x Abu Dhabi, UAESunday 23 July 2017

Fernando Alonso keeps targets realistic for Italian Grand Prix

The Spaniard's target for the Monza race is simply to finish ahead of his nearest challenger Sebastian Vettel.

Fernando Alonso leads the world championship going into the Italian Grand Prix.
Fernando Alonso leads the world championship going into the Italian Grand Prix.

MONZA // The congregation at the entrance to the Ferrari garage was so dangerously swollen yesterday that circuit officials had to temporarily suspend the Italian team's autograph session. Yes, he may not be Italian, but there is no doubting Fernando Alonso is the local hero this weekend.

Ferrari's Spanish driver has won the Italian Grand Prix twice, leads the world championship after 12 races, and is acutely aware he has a nation's hopes - as well as his own championship ambitions - resting on his recovering shoulders in Sunday's 53-lap race.

An opening-lap crash involving Romain Grosjean and Lewis Hamilton at the Belgian Grand Prix saw Alonso caught up in the carnage and left him with minor whiplash injuries, stiff shoulders and a pain in his back.

He has, however, been passed 100 per cent fit and his championship campaign must immediately get back on track at what is his team's home race.

Ferrari, having missed out on a home race win to Red Bull Racing last year, have conceded their current car is not strong enough and are working to improve it.

Yet having fitted an entirely new aerodynamics package ahead of the weekend, and with Alonso at the wheel, the Italian marque is allowed to believe and the 31 year old is ready to try to fulfil expectations at a "special" and "emotional" race.

"Well, for sure it's not going to be easy," Alonso, whose lead over Sebastian Vettel at the top of the standings slipped from 40 to 24 points over the course of two hours last Sunday, said.

"In terms of performance, we've not been so quick in the last two or three grands prix. What we need to do is maximise our performance, extract the maximum from the car and hopefully that will give us some chance to be on the podium."

If there is a driver in the field who can extract a car's potential it is certainly Alonso: the two-time world champion's retirement at Spa was the first time he had failed to finish in the points for 24 races, many of which he competed in while driving a Ferrari that seriously lacked a competitive edge.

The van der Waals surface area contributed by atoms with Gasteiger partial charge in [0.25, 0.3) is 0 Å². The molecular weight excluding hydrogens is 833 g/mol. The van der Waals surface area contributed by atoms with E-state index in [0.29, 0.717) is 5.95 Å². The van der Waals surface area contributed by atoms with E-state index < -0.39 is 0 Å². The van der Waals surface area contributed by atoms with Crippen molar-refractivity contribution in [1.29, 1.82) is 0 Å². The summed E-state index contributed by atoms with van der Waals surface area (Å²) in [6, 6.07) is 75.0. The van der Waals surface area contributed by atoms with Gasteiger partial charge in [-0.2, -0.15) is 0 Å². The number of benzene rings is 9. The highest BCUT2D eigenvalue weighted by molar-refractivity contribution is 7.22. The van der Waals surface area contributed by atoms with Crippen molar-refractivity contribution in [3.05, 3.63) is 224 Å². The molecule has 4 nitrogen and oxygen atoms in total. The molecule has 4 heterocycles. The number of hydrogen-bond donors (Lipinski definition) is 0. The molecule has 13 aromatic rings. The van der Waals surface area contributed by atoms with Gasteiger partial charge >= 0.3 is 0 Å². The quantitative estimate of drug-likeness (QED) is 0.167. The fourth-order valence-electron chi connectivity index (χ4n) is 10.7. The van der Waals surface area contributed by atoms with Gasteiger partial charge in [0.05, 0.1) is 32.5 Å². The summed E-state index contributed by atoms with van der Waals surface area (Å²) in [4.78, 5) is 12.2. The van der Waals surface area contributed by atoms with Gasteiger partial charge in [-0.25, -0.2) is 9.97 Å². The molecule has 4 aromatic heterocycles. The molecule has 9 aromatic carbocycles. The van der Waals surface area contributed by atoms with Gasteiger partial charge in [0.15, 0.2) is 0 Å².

Such has been the former Renault and McLaren driver's consistency of late that suggestions have been made he could secure a third title without actually winning another race this year as his rivals continue to take points off each other.

Vettel is his nearest challenger, but has not won since Bahrain in April, eight races ago, while his Red Bull Racing teammate Mark Webber has scored only 16 points in the last three races since winning in Britain in July.

"It depends on your opponents and also what they do: if they keep sharing victories, it's possible to win [the title] without any more [race] wins," he said. "But at the moment, we see McLaren very strong, so they can win three or four consecutive races and your gap disappears. We need to focus on who is second in the championship at the moment which, today, is Vettel so this weekend we try to finish in front of him."

McLaren-Mercedes have won the previous two rounds of the championship and yet Hamilton, the team's 27-year-old 2008 world champion whose contract expires at the end of the year, has been strongly linked this week with a move to Mercedes-GP.

Eddie Jordan, a former team principal and now a television analyst, has claimed a deal has already been signed.

When Hamilton was yesterday asked whether he knew where he would be driving next season, the reply was a firm, "No".

Such a switch would seemingly make little sense if the Englishman's sole motivation is, as he says it is, winning titles. Yet he refused to rule it out.

"I want to win," he said, when asked what factors will drive him when the time comes to make a decision. "You always want to win every year you can compete: that is why us drivers exist and why teams exist. It is just making sure you are in the right place to do so. I drive for McLaren, we won the last two races and hopefully we will have another great weekend ahead of us. That is what we need to focus on."

Mercedes played the speculation with an equally straight bat. Ross Brawn, the team principal, said no decision had yet been made on their driver line-up next season.

"When we make our driver decision, you will be the first to hear about it," Brawn said.

"But it is still some way off."

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